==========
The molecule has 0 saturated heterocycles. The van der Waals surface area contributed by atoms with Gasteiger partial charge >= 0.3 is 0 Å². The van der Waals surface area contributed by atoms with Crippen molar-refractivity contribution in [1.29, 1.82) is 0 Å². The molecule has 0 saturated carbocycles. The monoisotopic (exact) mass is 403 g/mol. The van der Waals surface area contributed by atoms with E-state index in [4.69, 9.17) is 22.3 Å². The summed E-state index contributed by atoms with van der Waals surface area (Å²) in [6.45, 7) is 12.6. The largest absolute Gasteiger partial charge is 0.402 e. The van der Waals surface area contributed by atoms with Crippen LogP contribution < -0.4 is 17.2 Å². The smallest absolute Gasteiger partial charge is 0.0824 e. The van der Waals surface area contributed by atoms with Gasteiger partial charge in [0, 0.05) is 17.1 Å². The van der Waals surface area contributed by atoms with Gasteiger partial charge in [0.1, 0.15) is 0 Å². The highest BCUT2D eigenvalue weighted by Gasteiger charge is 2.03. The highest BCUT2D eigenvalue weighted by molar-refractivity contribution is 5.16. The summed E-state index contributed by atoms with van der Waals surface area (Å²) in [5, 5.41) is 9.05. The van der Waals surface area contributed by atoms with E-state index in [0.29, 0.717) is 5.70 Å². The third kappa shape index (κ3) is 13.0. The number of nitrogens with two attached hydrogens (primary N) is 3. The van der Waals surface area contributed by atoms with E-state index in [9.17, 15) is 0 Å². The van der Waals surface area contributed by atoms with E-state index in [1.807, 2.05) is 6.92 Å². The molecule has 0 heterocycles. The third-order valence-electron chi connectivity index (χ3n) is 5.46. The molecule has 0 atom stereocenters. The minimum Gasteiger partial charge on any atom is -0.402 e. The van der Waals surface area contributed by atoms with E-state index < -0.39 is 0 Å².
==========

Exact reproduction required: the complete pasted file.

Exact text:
The molecule has 0 saturated heterocycles. The van der Waals surface area contributed by atoms with Gasteiger partial charge >= 0.3 is 0 Å². The van der Waals surface area contributed by atoms with Crippen molar-refractivity contribution in [1.29, 1.82) is 0 Å². The molecule has 0 saturated carbocycles. The monoisotopic (exact) mass is 403 g/mol. The van der Waals surface area contributed by atoms with E-state index in [4.69, 9.17) is 22.3 Å². The summed E-state index contributed by atoms with van der Waals surface area (Å²) in [6.45, 7) is 12.6. The largest absolute Gasteiger partial charge is 0.402 e. The van der Waals surface area contributed by atoms with Crippen LogP contribution < -0.4 is 17.2 Å². The smallest absolute Gasteiger partial charge is 0.0824 e. The van der Waals surface area contributed by atoms with Gasteiger partial charge in [0, 0.05) is 17.1 Å². The van der Waals surface area contributed by atoms with Gasteiger partial charge in [0.1, 0.15) is 0 Å². The highest BCUT2D eigenvalue weighted by Gasteiger charge is 2.03. The highest BCUT2D eigenvalue weighted by molar-refractivity contribution is 5.16. The summed E-state index contributed by atoms with van der Waals surface area (Å²) in [5, 5.41) is 9.05. The van der Waals surface area contributed by atoms with E-state index in [0.29, 0.717) is 5.70 Å². The third kappa shape index (κ3) is 13.0. The number of nitrogens with two attached hydrogens (primary N) is 3. The van der Waals surface area contributed by atoms with E-state index in [9.17, 15) is 0 Å². The van der Waals surface area contributed by atoms with E-state index in [1.807, 2.05) is 6.92 Å². The molecule has 0 heterocycles. The third-order valence-electron chi connectivity index (χ3n) is 5.46. The molecule has 0 atom stereocenters. The minimum Gasteiger partial charge on any atom is -0.402 e. The van der Waals surface area contributed by atoms with E-state index < -0.39 is 0 Å².